Nikiforuk told a packed Sobey lecture hall at St Mary's University (SMU) last night that about the worst thing imaginable that could happen to humanity and this planet would be if we suddenly discovered a safe,cheap, abundant source of renewable energy.
This is because it would actually worsen our current addiction to energy slaves, laziness and heartlessness - if only because, this time, we'd kid ourselves that at least our consciences were clear.
Nikiforuk himself seems a fount of natural energy ,winning about as many major - highly different- awards for writing and advocacy as he has written major - highly different - books and articles on a wide variety of subjects.
May I venture that his latest book, "The Energy of Slaves: Oil and the New Servitude", forthcoming this Fall * and which Andrew previewed for the first time in public at SMU, may vault
him out of the ranks of journalism and into the ranks of public intellectuals.
Appropriate for a lecture delivered at a Catholic University and sponsored - in part - by that university's Philosophy Department and by CCEPA ,(Canadian Centre for Ethics in Public Policy, itself a joint venture of SMU and AST (the Atlantic School of Theology), Nikiforuk referenced the moral impact that slavery has always had upon the masters of those slaves.
In particular, Andrew focused on slave-owning's conversion, in the last two centuries, from something a relatively few families did (with a few dozen slaves each) to something all human families now do with thousands of slaves each.
No longer human slaves (at least not usually in our homes - we prefer to hide them in factories in rural China), instead these are machine-energy slaves, with about the same (lack of) rights as past human slaves.
Powered mostly by Non-Renewable-Modernity's greatest gift to ever-upward progress : fossil fuels, that gift from the past that does not keep on giving.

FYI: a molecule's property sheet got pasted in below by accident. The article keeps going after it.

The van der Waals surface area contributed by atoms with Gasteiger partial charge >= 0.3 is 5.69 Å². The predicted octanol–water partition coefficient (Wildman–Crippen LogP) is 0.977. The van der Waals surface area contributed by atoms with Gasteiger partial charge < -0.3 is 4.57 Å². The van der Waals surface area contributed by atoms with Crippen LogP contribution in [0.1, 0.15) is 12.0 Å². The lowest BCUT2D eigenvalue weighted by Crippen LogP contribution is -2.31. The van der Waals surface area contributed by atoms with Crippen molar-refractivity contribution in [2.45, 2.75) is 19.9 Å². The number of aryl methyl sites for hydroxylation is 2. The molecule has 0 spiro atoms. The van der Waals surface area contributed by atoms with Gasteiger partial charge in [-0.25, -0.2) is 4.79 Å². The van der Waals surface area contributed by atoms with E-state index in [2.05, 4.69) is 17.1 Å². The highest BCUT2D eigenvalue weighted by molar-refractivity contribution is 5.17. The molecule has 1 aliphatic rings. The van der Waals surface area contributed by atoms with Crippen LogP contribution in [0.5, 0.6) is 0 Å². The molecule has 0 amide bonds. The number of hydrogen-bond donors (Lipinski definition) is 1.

Current obesity levels and addiction to GPS travel are really nothing new points out Nikiforuk : whenever slaves are abundant,obedient (on pain of painful death) and clever, masters will end up relying upon them for everything but eating and burping.
Sloth neatly combines with a heartlessness to the slaves' continuing existence, as long as the violence of every master society and their armies, can keep bringing in new fresh supplies.
Only when slaves are expensive and in sort supply does their treatment then to improve.
But this depressing picture can be removed, Nikiforuk seemed to argue, if we morally re-embrace useful, healthy physical labour as a positive virtue and return again to the religious injunction against owning any slaves - human, animal or inanimate.
St Benedict walked away from slave-owning and its mindset and set up a worldwide order, fueled this time by the practises of a small remote peasant village where healthy useful work was combining with knowing how to enjoy life, simply, with family and friends.
What our world is waiting for - without even knowing it - says Nikiforuk, quoting approvingly from one of Global Commensality NEWS's favourite thinkers, Alastair MacIntyre, is a new St Benedict....
*At all the biggest - not alway the best - bookstores.